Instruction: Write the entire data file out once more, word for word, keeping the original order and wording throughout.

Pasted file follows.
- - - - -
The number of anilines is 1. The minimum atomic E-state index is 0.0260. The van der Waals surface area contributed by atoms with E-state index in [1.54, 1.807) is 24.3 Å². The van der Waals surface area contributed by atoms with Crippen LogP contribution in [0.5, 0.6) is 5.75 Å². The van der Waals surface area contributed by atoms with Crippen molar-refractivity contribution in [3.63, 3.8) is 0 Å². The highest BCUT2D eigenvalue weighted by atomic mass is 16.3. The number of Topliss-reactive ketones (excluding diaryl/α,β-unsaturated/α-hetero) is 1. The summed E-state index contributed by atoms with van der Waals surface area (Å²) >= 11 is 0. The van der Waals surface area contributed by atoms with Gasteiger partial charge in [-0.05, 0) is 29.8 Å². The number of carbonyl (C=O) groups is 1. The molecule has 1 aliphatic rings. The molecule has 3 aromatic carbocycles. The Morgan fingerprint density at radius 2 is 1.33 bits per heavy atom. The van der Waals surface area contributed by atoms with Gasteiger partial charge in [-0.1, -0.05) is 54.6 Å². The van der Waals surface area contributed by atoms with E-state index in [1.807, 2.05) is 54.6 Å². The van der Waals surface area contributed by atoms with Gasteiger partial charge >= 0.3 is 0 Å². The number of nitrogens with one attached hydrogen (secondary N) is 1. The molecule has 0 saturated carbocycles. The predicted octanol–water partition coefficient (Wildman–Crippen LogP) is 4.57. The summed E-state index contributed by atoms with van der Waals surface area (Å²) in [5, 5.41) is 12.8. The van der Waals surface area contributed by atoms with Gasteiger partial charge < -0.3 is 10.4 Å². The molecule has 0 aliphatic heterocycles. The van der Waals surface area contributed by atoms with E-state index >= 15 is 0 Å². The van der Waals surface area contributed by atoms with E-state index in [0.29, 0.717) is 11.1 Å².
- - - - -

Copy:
The number of anilines is 1. The minimum atomic E-state index is 0.0260. The van der Waals surface area contributed by atoms with E-state index in [1.54, 1.807) is 24.3 Å². The van der Waals surface area contributed by atoms with Crippen LogP contribution in [0.5, 0.6) is 5.75 Å². The van der Waals surface area contributed by atoms with Crippen molar-refractivity contribution in [3.63, 3.8) is 0 Å². The highest BCUT2D eigenvalue weighted by atomic mass is 16.3. The number of Topliss-reactive ketones (excluding diaryl/α,β-unsaturated/α-hetero) is 1. The summed E-state index contributed by atoms with van der Waals surface area (Å²) >= 11 is 0. The van der Waals surface area contributed by atoms with Gasteiger partial charge in [-0.05, 0) is 29.8 Å². The number of carbonyl (C=O) groups is 1. The molecule has 1 aliphatic rings. The molecule has 3 aromatic carbocycles. The Morgan fingerprint density at radius 2 is 1.33 bits per heavy atom. The van der Waals surface area contributed by atoms with Gasteiger partial charge in [-0.1, -0.05) is 54.6 Å². The van der Waals surface area contributed by atoms with E-state index in [1.807, 2.05) is 54.6 Å². The van der Waals surface area contributed by atoms with Gasteiger partial charge >= 0.3 is 0 Å². The number of nitrogens with one attached hydrogen (secondary N) is 1. The molecule has 0 saturated carbocycles. The predicted octanol–water partition coefficient (Wildman–Crippen LogP) is 4.57. The summed E-state index contributed by atoms with van der Waals surface area (Å²) in [5, 5.41) is 12.8. The van der Waals surface area contributed by atoms with Gasteiger partial charge < -0.3 is 10.4 Å². The molecule has 0 aliphatic heterocycles. The van der Waals surface area contributed by atoms with E-state index >= 15 is 0 Å². The van der Waals surface area contributed by atoms with E-state index in [0.29, 0.717) is 11.1 Å².